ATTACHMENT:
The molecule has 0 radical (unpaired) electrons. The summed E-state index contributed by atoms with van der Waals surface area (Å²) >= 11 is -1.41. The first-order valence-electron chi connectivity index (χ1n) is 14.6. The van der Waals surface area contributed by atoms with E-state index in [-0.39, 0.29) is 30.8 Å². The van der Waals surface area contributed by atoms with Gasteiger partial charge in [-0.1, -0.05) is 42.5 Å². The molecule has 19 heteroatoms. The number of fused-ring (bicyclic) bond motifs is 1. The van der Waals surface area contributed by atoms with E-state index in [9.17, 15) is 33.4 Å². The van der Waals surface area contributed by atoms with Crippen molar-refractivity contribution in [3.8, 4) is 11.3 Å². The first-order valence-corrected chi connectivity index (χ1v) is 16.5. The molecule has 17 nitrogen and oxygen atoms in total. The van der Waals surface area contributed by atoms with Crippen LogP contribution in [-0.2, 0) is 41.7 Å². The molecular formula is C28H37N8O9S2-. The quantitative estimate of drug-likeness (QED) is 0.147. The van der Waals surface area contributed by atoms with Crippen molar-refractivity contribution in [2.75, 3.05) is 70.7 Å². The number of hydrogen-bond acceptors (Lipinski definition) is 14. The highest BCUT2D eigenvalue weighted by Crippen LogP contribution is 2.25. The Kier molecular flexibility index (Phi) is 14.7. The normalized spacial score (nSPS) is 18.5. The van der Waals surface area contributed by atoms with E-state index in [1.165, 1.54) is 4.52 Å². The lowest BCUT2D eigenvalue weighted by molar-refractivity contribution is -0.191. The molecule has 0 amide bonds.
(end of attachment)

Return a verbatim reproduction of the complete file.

The molecule has 0 radical (unpaired) electrons. The summed E-state index contributed by atoms with van der Waals surface area (Å²) >= 11 is -1.41. The first-order valence-electron chi connectivity index (χ1n) is 14.6. The van der Waals surface area contributed by atoms with E-state index in [-0.39, 0.29) is 30.8 Å². The van der Waals surface area contributed by atoms with Gasteiger partial charge in [-0.1, -0.05) is 42.5 Å². The molecule has 19 heteroatoms. The number of fused-ring (bicyclic) bond motifs is 1. The van der Waals surface area contributed by atoms with E-state index in [9.17, 15) is 33.4 Å². The van der Waals surface area contributed by atoms with Crippen molar-refractivity contribution in [3.8, 4) is 11.3 Å². The first-order valence-corrected chi connectivity index (χ1v) is 16.5. The molecule has 17 nitrogen and oxygen atoms in total. The van der Waals surface area contributed by atoms with Crippen LogP contribution in [-0.2, 0) is 41.7 Å². The molecular formula is C28H37N8O9S2-. The quantitative estimate of drug-likeness (QED) is 0.147. The van der Waals surface area contributed by atoms with Crippen molar-refractivity contribution in [2.75, 3.05) is 70.7 Å². The number of hydrogen-bond acceptors (Lipinski definition) is 14. The highest BCUT2D eigenvalue weighted by Crippen LogP contribution is 2.25. The Kier molecular flexibility index (Phi) is 14.7. The normalized spacial score (nSPS) is 18.5. The van der Waals surface area contributed by atoms with E-state index in [1.165, 1.54) is 4.52 Å². The lowest BCUT2D eigenvalue weighted by molar-refractivity contribution is -0.191. The molecule has 0 amide bonds.